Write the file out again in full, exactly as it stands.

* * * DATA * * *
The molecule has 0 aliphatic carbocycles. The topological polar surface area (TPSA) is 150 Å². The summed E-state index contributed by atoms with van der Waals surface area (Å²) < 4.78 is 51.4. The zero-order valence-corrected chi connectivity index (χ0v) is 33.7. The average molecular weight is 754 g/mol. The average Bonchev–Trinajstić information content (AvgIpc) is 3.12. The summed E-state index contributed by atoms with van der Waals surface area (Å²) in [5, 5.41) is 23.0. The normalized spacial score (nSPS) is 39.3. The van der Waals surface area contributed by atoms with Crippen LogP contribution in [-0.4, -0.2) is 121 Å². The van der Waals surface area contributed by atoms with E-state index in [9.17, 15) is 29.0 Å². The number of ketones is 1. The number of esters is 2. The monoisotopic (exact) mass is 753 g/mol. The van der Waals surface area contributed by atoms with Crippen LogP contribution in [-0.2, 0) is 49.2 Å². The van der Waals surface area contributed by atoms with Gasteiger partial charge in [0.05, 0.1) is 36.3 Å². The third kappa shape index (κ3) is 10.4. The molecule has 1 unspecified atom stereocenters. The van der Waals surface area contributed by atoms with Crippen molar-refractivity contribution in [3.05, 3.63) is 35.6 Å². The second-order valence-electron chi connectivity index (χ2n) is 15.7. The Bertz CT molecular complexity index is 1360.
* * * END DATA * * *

The molecule has 0 aliphatic carbocycles. The topological polar surface area (TPSA) is 150 Å². The summed E-state index contributed by atoms with van der Waals surface area (Å²) < 4.78 is 51.4. The zero-order valence-corrected chi connectivity index (χ0v) is 33.7. The average molecular weight is 754 g/mol. The average Bonchev–Trinajstić information content (AvgIpc) is 3.12. The summed E-state index contributed by atoms with van der Waals surface area (Å²) in [5, 5.41) is 23.0. The normalized spacial score (nSPS) is 39.3. The van der Waals surface area contributed by atoms with Crippen LogP contribution in [-0.4, -0.2) is 121 Å². The van der Waals surface area contributed by atoms with E-state index in [9.17, 15) is 29.0 Å². The number of ketones is 1. The number of esters is 2. The monoisotopic (exact) mass is 753 g/mol. The van der Waals surface area contributed by atoms with Crippen LogP contribution in [-0.2, 0) is 49.2 Å². The van der Waals surface area contributed by atoms with Gasteiger partial charge in [0.05, 0.1) is 36.3 Å². The third kappa shape index (κ3) is 10.4. The molecule has 1 unspecified atom stereocenters. The van der Waals surface area contributed by atoms with Crippen molar-refractivity contribution in [3.05, 3.63) is 35.6 Å². The second-order valence-electron chi connectivity index (χ2n) is 15.7. The Bertz CT molecular complexity index is 1360.